2) Yeah, I know phone systems are archaic, but if you have any concerns demand to talk to the person on the phone with YOU calling THEM so you have a phone number. Then just see if they sound trustworthy, trust your instincts. Also be sure to call at an unexpected time and see who answers.

  3. #3
    Join Date
    Jul 2003
    Had an offer for several pretty good realestate names. They offered a large down payment if I would take monthly payments for the balance. I said "Sure, I retain the domains but you can develop them as you like, short of trashing them, and I'll transfer the names when they're paid in full." Haven't heard from them.

  4. #4
    Join Date
    Nov 2002
    Also on the flip side (ie people trying to steal you domain) never put up with bullies for any reason! Ask for some help in the forums or even better go into chat.

  5. #5
    Join Date
    May 2007
    Austin, TX
    This is very interesting because I am from Iran and I never heard of any organized domain thiefs in Iran. Also Iran is under US embargo and it is very hard to transfer money to a bank account in Iran from US. FBI will easily crack down on any company that deals with Iran (excluding corporations related to the Bush administration such as Haliburton).

    Please send me more information if you have any. I am very interested to find out whats going on.

  6. #6
    Join Date
    Aug 2003
    San Diego, CA
    I can add a few tips:

    1) Beware of names sold via NAMEDRIVE. They just 'brokered' the sale of a stolen domain name between shadow entities.

    2) Use Google Maps to view a satellite map. The domain is supposed to be a corporation or large business but obviously the address is a residence? Red flag!

    3) Search the company name in Google. Google's never heard of them? Red flag! Company is found, but located in a different state/country? Red Flag!

    4) They claim to have recently purchased the name, but WHOIS has no updates for many months? Red flag!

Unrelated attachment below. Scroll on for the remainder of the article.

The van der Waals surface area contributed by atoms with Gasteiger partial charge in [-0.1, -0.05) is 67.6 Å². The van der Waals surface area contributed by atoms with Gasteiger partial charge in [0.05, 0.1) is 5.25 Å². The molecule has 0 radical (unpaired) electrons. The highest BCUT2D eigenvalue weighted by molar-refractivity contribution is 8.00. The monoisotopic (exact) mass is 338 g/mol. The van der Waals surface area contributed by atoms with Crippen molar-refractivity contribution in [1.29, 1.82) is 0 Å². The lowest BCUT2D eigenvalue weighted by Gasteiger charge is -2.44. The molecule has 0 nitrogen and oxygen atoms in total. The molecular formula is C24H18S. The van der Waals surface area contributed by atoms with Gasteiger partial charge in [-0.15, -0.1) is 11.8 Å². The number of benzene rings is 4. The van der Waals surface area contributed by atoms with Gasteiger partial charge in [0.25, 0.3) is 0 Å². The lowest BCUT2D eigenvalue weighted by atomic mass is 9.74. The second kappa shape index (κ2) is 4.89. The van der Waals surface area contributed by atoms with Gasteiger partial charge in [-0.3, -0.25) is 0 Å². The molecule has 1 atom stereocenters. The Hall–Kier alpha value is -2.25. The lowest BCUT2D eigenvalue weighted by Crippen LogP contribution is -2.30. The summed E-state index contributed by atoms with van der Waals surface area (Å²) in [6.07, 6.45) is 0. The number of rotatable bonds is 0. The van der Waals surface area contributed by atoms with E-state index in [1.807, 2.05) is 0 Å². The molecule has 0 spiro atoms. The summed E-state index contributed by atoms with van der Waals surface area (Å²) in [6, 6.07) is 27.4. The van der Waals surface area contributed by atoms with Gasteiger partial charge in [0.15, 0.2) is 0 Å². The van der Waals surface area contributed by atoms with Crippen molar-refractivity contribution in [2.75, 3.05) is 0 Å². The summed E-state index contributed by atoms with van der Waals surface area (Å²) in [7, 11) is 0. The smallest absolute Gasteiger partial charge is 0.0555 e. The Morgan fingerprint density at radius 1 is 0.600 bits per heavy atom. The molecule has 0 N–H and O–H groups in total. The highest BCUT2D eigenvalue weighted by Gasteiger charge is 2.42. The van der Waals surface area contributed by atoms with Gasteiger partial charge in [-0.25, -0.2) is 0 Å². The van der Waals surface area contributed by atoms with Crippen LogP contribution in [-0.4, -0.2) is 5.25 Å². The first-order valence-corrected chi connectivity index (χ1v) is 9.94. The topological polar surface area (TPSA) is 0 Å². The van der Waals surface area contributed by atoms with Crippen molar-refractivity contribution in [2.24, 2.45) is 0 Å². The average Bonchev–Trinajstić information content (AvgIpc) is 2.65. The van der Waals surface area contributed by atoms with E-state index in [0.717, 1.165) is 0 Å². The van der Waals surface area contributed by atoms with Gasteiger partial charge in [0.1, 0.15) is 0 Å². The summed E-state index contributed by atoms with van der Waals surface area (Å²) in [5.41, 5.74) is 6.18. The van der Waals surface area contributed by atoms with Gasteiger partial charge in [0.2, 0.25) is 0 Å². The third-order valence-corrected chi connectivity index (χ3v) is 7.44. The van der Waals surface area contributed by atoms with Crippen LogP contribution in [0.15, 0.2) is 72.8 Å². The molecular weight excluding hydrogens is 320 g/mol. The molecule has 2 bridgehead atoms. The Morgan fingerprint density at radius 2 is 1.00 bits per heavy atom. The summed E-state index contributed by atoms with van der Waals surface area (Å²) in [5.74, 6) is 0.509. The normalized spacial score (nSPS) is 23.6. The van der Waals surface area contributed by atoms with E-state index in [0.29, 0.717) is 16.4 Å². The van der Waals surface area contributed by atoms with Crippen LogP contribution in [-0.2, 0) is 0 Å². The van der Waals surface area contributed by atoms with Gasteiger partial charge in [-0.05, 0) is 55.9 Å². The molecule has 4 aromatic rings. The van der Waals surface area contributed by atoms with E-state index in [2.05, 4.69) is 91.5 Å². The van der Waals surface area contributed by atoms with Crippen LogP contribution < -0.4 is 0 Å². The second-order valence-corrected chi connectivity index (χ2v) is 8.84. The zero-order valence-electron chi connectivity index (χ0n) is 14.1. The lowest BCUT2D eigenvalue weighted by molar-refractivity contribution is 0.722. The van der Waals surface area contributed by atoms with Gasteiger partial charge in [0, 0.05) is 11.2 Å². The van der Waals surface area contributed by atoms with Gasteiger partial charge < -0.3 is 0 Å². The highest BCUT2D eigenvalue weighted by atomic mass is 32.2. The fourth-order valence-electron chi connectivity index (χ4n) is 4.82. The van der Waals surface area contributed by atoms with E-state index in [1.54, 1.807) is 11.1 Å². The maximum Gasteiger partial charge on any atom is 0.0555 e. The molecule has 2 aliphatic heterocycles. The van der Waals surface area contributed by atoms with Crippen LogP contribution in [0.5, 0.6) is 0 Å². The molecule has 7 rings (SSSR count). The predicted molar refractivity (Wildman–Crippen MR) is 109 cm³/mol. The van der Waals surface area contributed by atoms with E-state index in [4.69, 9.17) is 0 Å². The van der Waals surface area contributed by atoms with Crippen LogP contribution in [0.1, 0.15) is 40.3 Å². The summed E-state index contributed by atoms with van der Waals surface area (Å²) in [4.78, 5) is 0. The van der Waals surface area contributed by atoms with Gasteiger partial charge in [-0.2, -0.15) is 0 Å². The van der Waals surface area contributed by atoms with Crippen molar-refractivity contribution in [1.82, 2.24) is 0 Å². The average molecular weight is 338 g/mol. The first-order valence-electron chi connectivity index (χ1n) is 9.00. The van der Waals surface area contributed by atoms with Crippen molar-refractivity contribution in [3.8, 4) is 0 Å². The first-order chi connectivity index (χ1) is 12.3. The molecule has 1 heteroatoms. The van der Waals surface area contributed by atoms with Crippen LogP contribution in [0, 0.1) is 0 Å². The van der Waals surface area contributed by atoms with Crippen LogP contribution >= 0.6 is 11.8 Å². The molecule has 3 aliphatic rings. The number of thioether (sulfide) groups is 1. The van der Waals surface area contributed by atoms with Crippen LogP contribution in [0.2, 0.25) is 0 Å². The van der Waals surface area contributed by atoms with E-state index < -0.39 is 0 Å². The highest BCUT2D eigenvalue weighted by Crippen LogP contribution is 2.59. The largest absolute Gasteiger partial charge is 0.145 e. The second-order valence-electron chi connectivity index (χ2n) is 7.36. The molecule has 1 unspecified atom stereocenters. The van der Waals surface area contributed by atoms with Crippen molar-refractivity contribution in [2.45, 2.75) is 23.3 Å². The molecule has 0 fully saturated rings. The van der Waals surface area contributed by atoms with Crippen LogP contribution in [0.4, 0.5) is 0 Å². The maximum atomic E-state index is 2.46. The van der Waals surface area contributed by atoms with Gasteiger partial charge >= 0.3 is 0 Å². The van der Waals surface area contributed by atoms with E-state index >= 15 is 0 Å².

The only reseller brave enough to post prices:

  7. #7
    Join Date
    Nov 2004
    Vancouver, B.C., Canada

    Snoopy Very Good Thread

    Thanks Snoopy, always keep it on top. A good reminder.

    A Management Consultant specializing in Hospitality operations, people management, employee motivation, and customer service

  8. #8
    Join Date
    Jun 2007
    Common sense goes a long ways.

  9. #9
    Join Date
    Aug 2007
    upside down
    Good tips, thanks Snoopy!

    First thing I do when buying a domain is just do a google search on the domain - in most cases that's all you need


  10. #10
    Join Date
    Jan 2003
    Broken english is probably the best giveaway...

    Since there are numerous folks mass emailing domain owners nowadays most the domain theives who have hijacked email accounts just sit and wait for the buyer to come.
    Your domains are never completely worthless. They can always be used as a bad example.

  11. #11
    Join Date
    Sep 2009
    good reminder thanx for those

Posting Permissions

  • You may not post new threads
  • You may not post replies
  • You may not post attachments
  • You may not edit your posts

Sponsors Domain Registrar, Marketplace and Revenue Optimizer
Trellian Direct Search Network
Domain Escrow Services

Industry Events

11-14 August 2019
Affiliate Summit East
New York, NY

4-6 March 2019
Las Vegas

15-18 September 2018
MERGE 2018
Orlando, FL


How do you invest in domains?
to see the Poll results!
Domain Tools | Domain Directory | Registrar Stats | Domain Glossary | Industry Events | FAQ | Members | Terms | RSS | Link To Us | Advertise | Contact Us
Other Related Trellian Services: Registrar  | Marketplace  | Domain Manager  |  Free Search Toolbar  |  Free Webpage Builder  |  Keyword Research
Direct Search Navigation  |  Search Engine Submission and SEO Tools
Copyright © 2002 a Trellian Company 2014 Bronze Sponsor - Internet Commerce Association